The US government is urging economically-developed nations to work with it to “address concerns and encourage a common understanding on questions related to innovation in the pharmaceutical sector.”

US drugmakers have expressed concern at the policies of a number of the USA’s trading partners - including Canada, France, Germany, Italy, Japan, New Zealand and Taiwan – relating to innovation, says the US Trade Representative (USTR)’s latest annual Special 301 Report on global intellectual property protection (IPP).

The Report also points out that the USTR is “concerned” about a 2006 regulation in Poland which, it says, appears to reduce the official maximum wholesale and retail prices for imported drugs by 13% while generally leaving unchanged the prices for drugs of Polish origin. “The US pharmaceutical industry reports that this regulation has had a significant impact by reducing prices for numerous products manufactured outside Poland,” it says.

More dialogue is needed between nations along the lines of the US/Korea Free Trade Agreement (FTA), which will, once in place, “improve access to innovative products and ensure the transparent, predictable and non-discriminatory pricing and reimbursement of innovative and generic pharmaceutical products, medical devices and biologics,” according to the USTR Report.

“In this time of economic uncertainty, we need to redouble our efforts to work with all of our trading partners – even our closest allies and neighbours such as Canada – to enhance protection and enforcement of intellectual property rights in the context of a rules-based trading system,” said the USTR, Ambassador Ron Kirk.

His Priority Watch List for 2009, which names 12 countries requiring particular scrutiny, includes Canada for the first time, due to “increasing concern about the continuing need for copyright reform, as well as continuing concern about weak border enforcement.”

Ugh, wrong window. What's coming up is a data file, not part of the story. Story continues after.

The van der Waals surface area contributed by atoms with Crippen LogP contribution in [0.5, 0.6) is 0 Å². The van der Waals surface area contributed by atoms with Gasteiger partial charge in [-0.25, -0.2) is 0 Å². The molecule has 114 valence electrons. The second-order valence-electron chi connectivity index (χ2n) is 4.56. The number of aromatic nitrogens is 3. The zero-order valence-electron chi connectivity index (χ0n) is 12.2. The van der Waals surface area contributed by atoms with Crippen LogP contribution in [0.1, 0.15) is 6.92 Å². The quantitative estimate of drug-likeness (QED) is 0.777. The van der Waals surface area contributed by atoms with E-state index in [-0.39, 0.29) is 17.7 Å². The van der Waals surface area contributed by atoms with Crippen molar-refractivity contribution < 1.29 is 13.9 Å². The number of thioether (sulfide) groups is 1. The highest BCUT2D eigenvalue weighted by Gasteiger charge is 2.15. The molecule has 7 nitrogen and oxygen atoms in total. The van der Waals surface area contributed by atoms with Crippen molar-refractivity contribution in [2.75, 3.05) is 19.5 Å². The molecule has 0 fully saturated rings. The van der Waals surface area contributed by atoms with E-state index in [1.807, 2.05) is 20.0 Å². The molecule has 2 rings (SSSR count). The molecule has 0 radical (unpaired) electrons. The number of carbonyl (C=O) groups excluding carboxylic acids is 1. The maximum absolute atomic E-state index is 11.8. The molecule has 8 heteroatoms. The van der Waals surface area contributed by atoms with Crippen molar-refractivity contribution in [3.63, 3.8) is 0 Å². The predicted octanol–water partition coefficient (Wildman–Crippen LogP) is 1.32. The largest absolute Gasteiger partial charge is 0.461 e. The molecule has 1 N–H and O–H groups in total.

China appears, once again, on this year’s List, not least because of its role in the growing trade in counterfeit medicines. The manufacture of fake drugs is proliferating in Brazil, China, India, Indonesia and Russia, aided by the unauthorized use of bulk active pharmaceutical ingredients (APIs), and in China, domestic API makers are able to avoid regulatory oversight by not declaring that the bulk chemical is intended for use in pharmaceuticals, says the Report.

“While China has acknowledged that this loophole must be addressed and has committed to expanding its regulations to control bulk chemicals used as the underlying source of many counterfeit drugs, we continue to urge China to adopt policies that will in fact reduce the manufacture and distribution of unauthorized APIs,” the USTR stresses, and goes on, once again, to urge the government to add new drugs to its national formulary on a regular basis.

Other countries on this year's Priority Watch List include:

- Algeria, Argentina, Chile, India, Pakistan and Venezuela, which are still failing to provide adequate protection against unfair commercial use of undisclosed test and other data generated to obtain marketing approval for pharmaceuticals and must, says the USA, implement effective systems to prevent the issuance of marketing approvals for unauthorized copies of patented drugs. However, the USTR welcomes India’s Drugs and Cosmetics (Amendment) Act 2008 that increases penalties for counterfeit drugs;

- Indonesia, which joins the List for reasons including its counterfeit drugs trade, failure to protect against unfair commercial use of undisclosed test or other data generated to obtain marketing approval and for the introduction last year of a law on the operation of foreign pharmaceutical companies that raises “significant market access concerns;”

- Israel, which remains on the List because of its inadequate protection against unfair commercial use of undisclosed test and other data generated to obtain marketing approval and for measures that adversely affect the length of patent term extension granted to compensate for delays in obtaining regulatory approvals. “These policies result in an unfair disadvantage to innovative pharmaceutical companies who receive comparatively weak protection for innovative pharmaceutical products under Israel’s current laws,” says the USTR; and

- Thailand, whose new government is urged by the USTR to reduce the uncertainty created by the previous administration’s policies on compulsory licensing of patented pharmaceuticals and to ensure that the patent system “promotes the development and creation of new lifesaving drugs.”

“We urge Thailand to consider ways of addressing its public health challenges while maintaining a stable patent system that promotes investment, research and innovation,” says the Report.